Special Operations: Adrift In The Wilderness


September 22, 2009: As the U.S. shifts more of its troops to Afghanistan, they are finding that the different terrain, and distribution of enemy forces, is causing some serious problems. The biggest problem is transportation. In Iraq, a lot of the fighting was concentrated in the big cities. There, the availability of many armored vehicles, and night-vision equipment, enabled American troops to rapidly chase down and outmaneuver the enemy. In Afghanistan, the enemy is largely out in the countryside. There are fewer roads, and then there are the mountains (which are harder to get up using vehicles, and are often so high that the thin air prevents helicopters from carrying all they are capable of.)

The problems are acute for the SOCOM (Special Operations Command), which has been shifting it commandos and support forces from Iraq (where it had 5,500 personnel last year) to Afghanistan (where it had 3,000 troops). The ratio is being reversed. Most American allies have moved all their commando forces from Iraq to Afghanistan, where they not only do what they were trained for, but also train Afghans for special operations tasks. This has already been done in Iraq, where it worked quite well.

What did not work in Afghanistan was getting SOCOM operators (Special Forces and SEALs) around via ground vehicles. SOCOM troops rely on speed and surprise. That is often only possible in Afghanistan when you use helicopters. SOCOM never has enough helicopters. In Iraq that was less of a problem because SOCOM could borrow helicopters from the army. But in Afghanistan, the army has more emergency situations requiring helicopters, thus creating more situations where the choppers are simply not available for SOCOM operations. The result is that SOCOM cannot carry out all the raids and long distance reconnaissance missions that it has troops for. SOCOM troops can be moved around via C-130s, but that is time consuming, and there are not always airfields where you most need them. SOCOM operators, and some of their gear, can be parachuted into remote places, and that is being used much more than it was in Iraq. But this is still not replacement for helicopters.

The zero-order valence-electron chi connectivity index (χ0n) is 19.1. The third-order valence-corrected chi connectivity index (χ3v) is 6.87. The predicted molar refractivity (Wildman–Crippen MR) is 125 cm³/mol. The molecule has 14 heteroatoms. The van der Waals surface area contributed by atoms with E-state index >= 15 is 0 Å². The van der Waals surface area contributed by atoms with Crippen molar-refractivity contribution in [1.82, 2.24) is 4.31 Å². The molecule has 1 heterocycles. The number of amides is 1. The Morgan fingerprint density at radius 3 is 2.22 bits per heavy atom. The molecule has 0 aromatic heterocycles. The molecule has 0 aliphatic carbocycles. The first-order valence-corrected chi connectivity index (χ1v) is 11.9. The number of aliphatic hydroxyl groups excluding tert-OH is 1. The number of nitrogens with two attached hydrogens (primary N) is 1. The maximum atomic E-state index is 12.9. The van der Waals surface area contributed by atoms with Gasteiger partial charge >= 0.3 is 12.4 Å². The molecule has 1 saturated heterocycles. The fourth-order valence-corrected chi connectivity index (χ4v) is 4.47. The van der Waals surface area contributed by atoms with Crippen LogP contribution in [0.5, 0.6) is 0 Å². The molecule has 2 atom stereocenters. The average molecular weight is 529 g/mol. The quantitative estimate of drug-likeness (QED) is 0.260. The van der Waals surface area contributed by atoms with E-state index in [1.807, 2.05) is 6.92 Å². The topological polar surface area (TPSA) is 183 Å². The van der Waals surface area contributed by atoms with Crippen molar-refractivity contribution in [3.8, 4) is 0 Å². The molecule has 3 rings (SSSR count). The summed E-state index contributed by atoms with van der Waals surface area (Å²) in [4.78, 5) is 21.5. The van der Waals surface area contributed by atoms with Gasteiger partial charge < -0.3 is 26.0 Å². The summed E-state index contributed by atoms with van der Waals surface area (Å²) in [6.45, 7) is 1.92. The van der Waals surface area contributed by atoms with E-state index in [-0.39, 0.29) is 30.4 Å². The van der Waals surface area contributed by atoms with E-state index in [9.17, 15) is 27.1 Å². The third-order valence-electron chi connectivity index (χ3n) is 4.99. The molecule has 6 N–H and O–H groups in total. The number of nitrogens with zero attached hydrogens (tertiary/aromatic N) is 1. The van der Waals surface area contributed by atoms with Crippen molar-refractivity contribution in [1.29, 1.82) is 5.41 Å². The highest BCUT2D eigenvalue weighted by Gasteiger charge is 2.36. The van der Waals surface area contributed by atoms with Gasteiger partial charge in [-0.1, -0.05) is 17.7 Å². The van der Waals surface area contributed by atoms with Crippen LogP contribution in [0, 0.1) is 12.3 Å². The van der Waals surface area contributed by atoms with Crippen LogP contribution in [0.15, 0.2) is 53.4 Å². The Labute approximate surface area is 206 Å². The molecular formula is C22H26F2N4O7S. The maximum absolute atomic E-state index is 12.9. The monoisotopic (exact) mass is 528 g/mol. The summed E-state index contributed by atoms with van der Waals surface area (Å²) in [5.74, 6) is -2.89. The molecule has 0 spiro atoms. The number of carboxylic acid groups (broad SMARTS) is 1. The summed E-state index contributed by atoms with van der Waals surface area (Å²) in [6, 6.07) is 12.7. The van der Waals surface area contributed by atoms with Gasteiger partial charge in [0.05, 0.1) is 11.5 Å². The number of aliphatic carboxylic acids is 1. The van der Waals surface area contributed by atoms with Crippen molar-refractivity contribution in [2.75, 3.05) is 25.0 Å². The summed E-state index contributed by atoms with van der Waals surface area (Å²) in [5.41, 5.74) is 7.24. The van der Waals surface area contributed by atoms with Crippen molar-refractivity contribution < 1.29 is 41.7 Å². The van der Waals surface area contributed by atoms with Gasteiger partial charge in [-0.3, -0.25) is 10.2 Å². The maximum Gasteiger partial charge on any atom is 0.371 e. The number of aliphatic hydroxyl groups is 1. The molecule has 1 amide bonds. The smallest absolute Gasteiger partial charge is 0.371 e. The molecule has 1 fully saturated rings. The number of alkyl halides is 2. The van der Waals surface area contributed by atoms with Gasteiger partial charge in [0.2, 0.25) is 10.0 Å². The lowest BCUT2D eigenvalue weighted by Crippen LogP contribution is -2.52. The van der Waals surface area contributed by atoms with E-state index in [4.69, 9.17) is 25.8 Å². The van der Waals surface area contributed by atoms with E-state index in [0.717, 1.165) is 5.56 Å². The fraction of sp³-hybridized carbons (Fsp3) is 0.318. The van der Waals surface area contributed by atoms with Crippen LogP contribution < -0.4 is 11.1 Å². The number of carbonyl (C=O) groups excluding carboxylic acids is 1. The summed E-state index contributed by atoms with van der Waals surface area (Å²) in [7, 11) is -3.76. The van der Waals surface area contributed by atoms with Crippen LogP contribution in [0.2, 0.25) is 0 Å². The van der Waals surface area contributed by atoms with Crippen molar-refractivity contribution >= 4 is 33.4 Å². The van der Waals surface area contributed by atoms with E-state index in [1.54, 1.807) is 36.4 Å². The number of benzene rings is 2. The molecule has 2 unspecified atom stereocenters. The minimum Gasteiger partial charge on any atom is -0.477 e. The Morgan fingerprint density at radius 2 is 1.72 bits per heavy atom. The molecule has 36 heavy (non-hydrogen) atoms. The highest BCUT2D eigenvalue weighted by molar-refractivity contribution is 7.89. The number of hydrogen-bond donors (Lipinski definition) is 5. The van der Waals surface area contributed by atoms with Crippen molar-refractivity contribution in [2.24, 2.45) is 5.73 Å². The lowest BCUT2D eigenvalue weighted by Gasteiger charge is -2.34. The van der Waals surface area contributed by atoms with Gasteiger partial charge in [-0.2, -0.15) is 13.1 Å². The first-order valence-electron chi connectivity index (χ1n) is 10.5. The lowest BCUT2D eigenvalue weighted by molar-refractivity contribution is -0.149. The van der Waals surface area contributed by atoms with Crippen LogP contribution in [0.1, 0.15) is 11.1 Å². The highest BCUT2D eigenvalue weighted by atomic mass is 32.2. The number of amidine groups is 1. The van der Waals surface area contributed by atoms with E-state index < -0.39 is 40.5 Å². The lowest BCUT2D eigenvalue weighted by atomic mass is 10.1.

The big problem is the shortage of all SOCOM aircraft (some 300 MC-130s MH-53s AC-130s MH-6s MH-60s CV-22s and a few other types). What it comes down to is that the aircraft are worn out from heavy use and combat losses. SOCOM operates 31 MH-47Ds and Es (which have additional navigation gear.) These are being upgraded to MH-47F standards, and the fleet expanded to 61 helicopters. But the expansion and refurbishment program cannot keep up with the demand in Afghanistan. Worse, there's never been enough logistics support to service all the jobs SOCOM is called on to do.

In response, SOCOM has improvised as much as possible. They borrow aircraft and logistics support from other units. SOCOM is a high priority outfit, and can often get some of what they need. When SOCOM is providing specialized support for the combat units they borrow resources from, they don't have a problem. However, when it's a pure SOCOM mission, the army and air force are not as eager to part with scarce resources. What it means is that troops are operating at less than peak efficiency because they don't have all the tools they need to get the job done. Missions get cancelled, and opportunities are lost.

SOCOM is a flexible outfit, and adaptations are being made. More commando operations are being done using ground transportation. More troops, and equipment, is being parachuted in. SOCOM is even bringing in UAVs that can carry supplies. SOCOM is all about innovation, and a helicopter shortage is just seen as another opportunity to be creative.


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